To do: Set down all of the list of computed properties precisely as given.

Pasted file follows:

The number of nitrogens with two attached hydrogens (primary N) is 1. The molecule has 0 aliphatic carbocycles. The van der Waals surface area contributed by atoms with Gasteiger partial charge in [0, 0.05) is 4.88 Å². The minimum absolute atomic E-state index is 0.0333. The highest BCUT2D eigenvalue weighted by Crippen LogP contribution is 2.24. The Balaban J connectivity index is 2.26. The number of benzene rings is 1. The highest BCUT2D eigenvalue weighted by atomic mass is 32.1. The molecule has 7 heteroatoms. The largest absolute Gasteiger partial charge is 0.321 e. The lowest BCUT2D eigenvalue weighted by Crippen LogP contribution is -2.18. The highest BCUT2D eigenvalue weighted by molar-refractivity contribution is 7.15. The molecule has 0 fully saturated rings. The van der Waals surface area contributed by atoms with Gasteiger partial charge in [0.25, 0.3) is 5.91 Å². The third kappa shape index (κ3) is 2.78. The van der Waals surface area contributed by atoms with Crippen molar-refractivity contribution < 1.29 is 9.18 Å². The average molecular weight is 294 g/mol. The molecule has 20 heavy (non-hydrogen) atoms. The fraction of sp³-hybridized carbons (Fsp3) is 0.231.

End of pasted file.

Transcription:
The number of nitrogens with two attached hydrogens (primary N) is 1. The molecule has 0 aliphatic carbocycles. The van der Waals surface area contributed by atoms with Gasteiger partial charge in [0, 0.05) is 4.88 Å². The minimum absolute atomic E-state index is 0.0333. The highest BCUT2D eigenvalue weighted by Crippen LogP contribution is 2.24. The Balaban J connectivity index is 2.26. The number of benzene rings is 1. The highest BCUT2D eigenvalue weighted by atomic mass is 32.1. The molecule has 7 heteroatoms. The largest absolute Gasteiger partial charge is 0.321 e. The lowest BCUT2D eigenvalue weighted by Crippen LogP contribution is -2.18. The highest BCUT2D eigenvalue weighted by molar-refractivity contribution is 7.15. The molecule has 0 fully saturated rings. The van der Waals surface area contributed by atoms with Gasteiger partial charge in [0.25, 0.3) is 5.91 Å². The third kappa shape index (κ3) is 2.78. The van der Waals surface area contributed by atoms with Crippen molar-refractivity contribution < 1.29 is 9.18 Å². The average molecular weight is 294 g/mol. The molecule has 20 heavy (non-hydrogen) atoms. The fraction of sp³-hybridized carbons (Fsp3) is 0.231.